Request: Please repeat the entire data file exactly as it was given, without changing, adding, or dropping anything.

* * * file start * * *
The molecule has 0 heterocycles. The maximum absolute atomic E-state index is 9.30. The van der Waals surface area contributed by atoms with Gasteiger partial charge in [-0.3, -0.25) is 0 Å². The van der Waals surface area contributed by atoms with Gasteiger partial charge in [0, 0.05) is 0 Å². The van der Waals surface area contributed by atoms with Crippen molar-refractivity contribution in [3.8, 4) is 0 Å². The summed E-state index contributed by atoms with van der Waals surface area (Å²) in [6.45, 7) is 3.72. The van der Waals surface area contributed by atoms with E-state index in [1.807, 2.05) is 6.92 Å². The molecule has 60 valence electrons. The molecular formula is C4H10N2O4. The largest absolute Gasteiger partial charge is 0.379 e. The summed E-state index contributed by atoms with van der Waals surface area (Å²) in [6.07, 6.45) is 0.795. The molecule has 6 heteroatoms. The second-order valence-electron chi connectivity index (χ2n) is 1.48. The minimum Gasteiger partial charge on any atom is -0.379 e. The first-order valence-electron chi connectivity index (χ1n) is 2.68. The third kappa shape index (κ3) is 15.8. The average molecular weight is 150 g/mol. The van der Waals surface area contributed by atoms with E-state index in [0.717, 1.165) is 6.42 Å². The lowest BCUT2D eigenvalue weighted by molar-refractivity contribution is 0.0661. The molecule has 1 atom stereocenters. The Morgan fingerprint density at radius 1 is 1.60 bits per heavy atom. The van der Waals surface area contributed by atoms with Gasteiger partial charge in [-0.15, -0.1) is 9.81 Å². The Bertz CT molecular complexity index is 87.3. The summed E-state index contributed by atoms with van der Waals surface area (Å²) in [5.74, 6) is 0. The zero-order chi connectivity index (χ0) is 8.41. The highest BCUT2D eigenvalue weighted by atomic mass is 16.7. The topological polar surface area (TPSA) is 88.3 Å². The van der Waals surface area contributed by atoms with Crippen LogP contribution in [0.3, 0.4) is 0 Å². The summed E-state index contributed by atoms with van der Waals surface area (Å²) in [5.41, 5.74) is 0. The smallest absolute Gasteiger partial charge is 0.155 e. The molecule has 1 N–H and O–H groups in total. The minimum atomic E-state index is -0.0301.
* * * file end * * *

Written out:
The molecule has 0 heterocycles. The maximum absolute atomic E-state index is 9.30. The van der Waals surface area contributed by atoms with Gasteiger partial charge in [-0.3, -0.25) is 0 Å². The van der Waals surface area contributed by atoms with Gasteiger partial charge in [0, 0.05) is 0 Å². The van der Waals surface area contributed by atoms with Crippen molar-refractivity contribution in [3.8, 4) is 0 Å². The summed E-state index contributed by atoms with van der Waals surface area (Å²) in [6.45, 7) is 3.72. The van der Waals surface area contributed by atoms with E-state index in [1.807, 2.05) is 6.92 Å². The molecule has 60 valence electrons. The molecular formula is C4H10N2O4. The largest absolute Gasteiger partial charge is 0.379 e. The summed E-state index contributed by atoms with van der Waals surface area (Å²) in [6.07, 6.45) is 0.795. The molecule has 6 heteroatoms. The second-order valence-electron chi connectivity index (χ2n) is 1.48. The minimum Gasteiger partial charge on any atom is -0.379 e. The first-order valence-electron chi connectivity index (χ1n) is 2.68. The third kappa shape index (κ3) is 15.8. The average molecular weight is 150 g/mol. The van der Waals surface area contributed by atoms with E-state index in [0.717, 1.165) is 6.42 Å². The lowest BCUT2D eigenvalue weighted by molar-refractivity contribution is 0.0661. The molecule has 1 atom stereocenters. The Morgan fingerprint density at radius 1 is 1.60 bits per heavy atom. The van der Waals surface area contributed by atoms with Gasteiger partial charge in [-0.15, -0.1) is 9.81 Å². The Bertz CT molecular complexity index is 87.3. The summed E-state index contributed by atoms with van der Waals surface area (Å²) in [5.74, 6) is 0. The zero-order chi connectivity index (χ0) is 8.41. The highest BCUT2D eigenvalue weighted by atomic mass is 16.7. The topological polar surface area (TPSA) is 88.3 Å². The van der Waals surface area contributed by atoms with Crippen LogP contribution in [0.3, 0.4) is 0 Å². The summed E-state index contributed by atoms with van der Waals surface area (Å²) in [5.41, 5.74) is 0. The smallest absolute Gasteiger partial charge is 0.155 e. The molecule has 1 N–H and O–H groups in total. The minimum atomic E-state index is -0.0301.